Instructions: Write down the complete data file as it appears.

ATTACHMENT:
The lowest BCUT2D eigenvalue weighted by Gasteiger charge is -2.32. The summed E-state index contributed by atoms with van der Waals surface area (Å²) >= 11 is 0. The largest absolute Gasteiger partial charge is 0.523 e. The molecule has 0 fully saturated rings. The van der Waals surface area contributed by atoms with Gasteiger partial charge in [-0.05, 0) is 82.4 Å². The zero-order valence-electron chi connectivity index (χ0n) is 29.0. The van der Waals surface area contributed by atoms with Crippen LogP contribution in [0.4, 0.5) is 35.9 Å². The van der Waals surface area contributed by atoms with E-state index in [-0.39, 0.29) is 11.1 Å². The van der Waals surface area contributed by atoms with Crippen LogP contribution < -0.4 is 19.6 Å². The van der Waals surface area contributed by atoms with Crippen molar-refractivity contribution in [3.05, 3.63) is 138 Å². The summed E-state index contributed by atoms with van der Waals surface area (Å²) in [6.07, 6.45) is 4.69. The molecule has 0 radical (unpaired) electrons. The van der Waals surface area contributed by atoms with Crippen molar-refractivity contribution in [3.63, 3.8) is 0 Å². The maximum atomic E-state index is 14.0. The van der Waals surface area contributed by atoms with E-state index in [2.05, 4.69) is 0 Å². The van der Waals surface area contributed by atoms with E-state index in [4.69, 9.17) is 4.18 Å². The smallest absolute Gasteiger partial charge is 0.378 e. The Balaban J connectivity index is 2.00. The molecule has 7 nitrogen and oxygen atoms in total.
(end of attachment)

The lowest BCUT2D eigenvalue weighted by Gasteiger charge is -2.32. The summed E-state index contributed by atoms with van der Waals surface area (Å²) >= 11 is 0. The largest absolute Gasteiger partial charge is 0.523 e. The molecule has 0 fully saturated rings. The van der Waals surface area contributed by atoms with Gasteiger partial charge in [-0.05, 0) is 82.4 Å². The zero-order valence-electron chi connectivity index (χ0n) is 29.0. The van der Waals surface area contributed by atoms with Crippen LogP contribution in [0.4, 0.5) is 35.9 Å². The van der Waals surface area contributed by atoms with E-state index in [-0.39, 0.29) is 11.1 Å². The van der Waals surface area contributed by atoms with Crippen LogP contribution < -0.4 is 19.6 Å². The van der Waals surface area contributed by atoms with Crippen molar-refractivity contribution in [3.05, 3.63) is 138 Å². The summed E-state index contributed by atoms with van der Waals surface area (Å²) in [6.07, 6.45) is 4.69. The molecule has 0 radical (unpaired) electrons. The van der Waals surface area contributed by atoms with Crippen molar-refractivity contribution in [3.63, 3.8) is 0 Å². The maximum atomic E-state index is 14.0. The van der Waals surface area contributed by atoms with E-state index in [2.05, 4.69) is 0 Å². The van der Waals surface area contributed by atoms with E-state index in [4.69, 9.17) is 4.18 Å². The smallest absolute Gasteiger partial charge is 0.378 e. The Balaban J connectivity index is 2.00. The molecule has 7 nitrogen and oxygen atoms in total.